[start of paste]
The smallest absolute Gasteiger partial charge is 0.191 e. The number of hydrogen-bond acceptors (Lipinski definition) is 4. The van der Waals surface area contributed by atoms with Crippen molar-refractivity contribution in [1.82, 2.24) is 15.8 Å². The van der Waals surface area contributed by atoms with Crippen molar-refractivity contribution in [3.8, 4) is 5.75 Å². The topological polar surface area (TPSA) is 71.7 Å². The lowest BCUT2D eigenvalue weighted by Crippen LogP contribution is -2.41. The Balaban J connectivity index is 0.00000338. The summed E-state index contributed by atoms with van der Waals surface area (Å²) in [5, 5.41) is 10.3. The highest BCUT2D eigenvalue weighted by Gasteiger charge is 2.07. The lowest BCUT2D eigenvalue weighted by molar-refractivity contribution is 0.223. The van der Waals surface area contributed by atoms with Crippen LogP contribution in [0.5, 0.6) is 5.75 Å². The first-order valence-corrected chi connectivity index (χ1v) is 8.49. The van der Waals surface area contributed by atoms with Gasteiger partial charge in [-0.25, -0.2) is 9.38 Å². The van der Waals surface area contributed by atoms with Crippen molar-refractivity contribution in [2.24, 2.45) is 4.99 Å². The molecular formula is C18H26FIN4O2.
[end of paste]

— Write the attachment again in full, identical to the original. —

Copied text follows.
The smallest absolute Gasteiger partial charge is 0.191 e. The number of hydrogen-bond acceptors (Lipinski definition) is 4. The van der Waals surface area contributed by atoms with Crippen molar-refractivity contribution in [1.82, 2.24) is 15.8 Å². The van der Waals surface area contributed by atoms with Crippen molar-refractivity contribution in [3.8, 4) is 5.75 Å². The topological polar surface area (TPSA) is 71.7 Å². The lowest BCUT2D eigenvalue weighted by Crippen LogP contribution is -2.41. The Balaban J connectivity index is 0.00000338. The summed E-state index contributed by atoms with van der Waals surface area (Å²) in [5, 5.41) is 10.3. The highest BCUT2D eigenvalue weighted by Gasteiger charge is 2.07. The lowest BCUT2D eigenvalue weighted by molar-refractivity contribution is 0.223. The van der Waals surface area contributed by atoms with Crippen LogP contribution in [0.5, 0.6) is 5.75 Å². The first-order valence-corrected chi connectivity index (χ1v) is 8.49. The van der Waals surface area contributed by atoms with Gasteiger partial charge in [-0.25, -0.2) is 9.38 Å². The van der Waals surface area contributed by atoms with Crippen molar-refractivity contribution in [2.24, 2.45) is 4.99 Å². The molecular formula is C18H26FIN4O2.